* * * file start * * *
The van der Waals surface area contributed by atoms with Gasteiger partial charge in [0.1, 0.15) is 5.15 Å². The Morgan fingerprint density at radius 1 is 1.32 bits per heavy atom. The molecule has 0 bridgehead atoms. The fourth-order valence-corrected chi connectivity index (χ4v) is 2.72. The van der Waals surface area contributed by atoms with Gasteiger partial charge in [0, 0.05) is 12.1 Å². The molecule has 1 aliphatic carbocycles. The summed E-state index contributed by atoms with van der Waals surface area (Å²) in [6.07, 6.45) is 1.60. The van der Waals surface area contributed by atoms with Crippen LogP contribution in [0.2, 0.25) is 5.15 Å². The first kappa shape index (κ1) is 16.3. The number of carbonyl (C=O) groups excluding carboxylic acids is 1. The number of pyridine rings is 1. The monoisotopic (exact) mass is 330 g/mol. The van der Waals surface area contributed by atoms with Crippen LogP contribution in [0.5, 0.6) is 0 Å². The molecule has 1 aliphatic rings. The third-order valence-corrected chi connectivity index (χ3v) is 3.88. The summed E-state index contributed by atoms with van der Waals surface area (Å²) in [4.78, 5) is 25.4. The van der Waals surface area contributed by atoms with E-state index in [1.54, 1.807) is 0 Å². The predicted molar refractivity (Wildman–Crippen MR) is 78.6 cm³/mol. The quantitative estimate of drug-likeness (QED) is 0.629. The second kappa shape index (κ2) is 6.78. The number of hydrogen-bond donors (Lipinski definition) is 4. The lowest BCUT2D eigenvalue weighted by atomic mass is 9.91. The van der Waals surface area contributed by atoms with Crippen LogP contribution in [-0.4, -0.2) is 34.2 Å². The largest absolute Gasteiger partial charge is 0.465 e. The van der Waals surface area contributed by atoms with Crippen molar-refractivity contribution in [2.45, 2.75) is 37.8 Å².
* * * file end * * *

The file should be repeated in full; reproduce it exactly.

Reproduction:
The van der Waals surface area contributed by atoms with Gasteiger partial charge in [0.1, 0.15) is 5.15 Å². The Morgan fingerprint density at radius 1 is 1.32 bits per heavy atom. The molecule has 0 bridgehead atoms. The fourth-order valence-corrected chi connectivity index (χ4v) is 2.72. The van der Waals surface area contributed by atoms with Gasteiger partial charge in [0, 0.05) is 12.1 Å². The molecule has 1 aliphatic carbocycles. The summed E-state index contributed by atoms with van der Waals surface area (Å²) in [6.07, 6.45) is 1.60. The van der Waals surface area contributed by atoms with Crippen LogP contribution in [0.2, 0.25) is 5.15 Å². The first kappa shape index (κ1) is 16.3. The number of carbonyl (C=O) groups excluding carboxylic acids is 1. The number of pyridine rings is 1. The monoisotopic (exact) mass is 330 g/mol. The van der Waals surface area contributed by atoms with Crippen LogP contribution in [0.5, 0.6) is 0 Å². The molecule has 1 aliphatic rings. The third-order valence-corrected chi connectivity index (χ3v) is 3.88. The summed E-state index contributed by atoms with van der Waals surface area (Å²) in [4.78, 5) is 25.4. The van der Waals surface area contributed by atoms with E-state index in [1.54, 1.807) is 0 Å². The predicted molar refractivity (Wildman–Crippen MR) is 78.6 cm³/mol. The quantitative estimate of drug-likeness (QED) is 0.629. The second kappa shape index (κ2) is 6.78. The number of hydrogen-bond donors (Lipinski definition) is 4. The lowest BCUT2D eigenvalue weighted by atomic mass is 9.91. The van der Waals surface area contributed by atoms with Crippen LogP contribution in [-0.4, -0.2) is 34.2 Å². The largest absolute Gasteiger partial charge is 0.465 e. The van der Waals surface area contributed by atoms with Crippen molar-refractivity contribution in [2.45, 2.75) is 37.8 Å².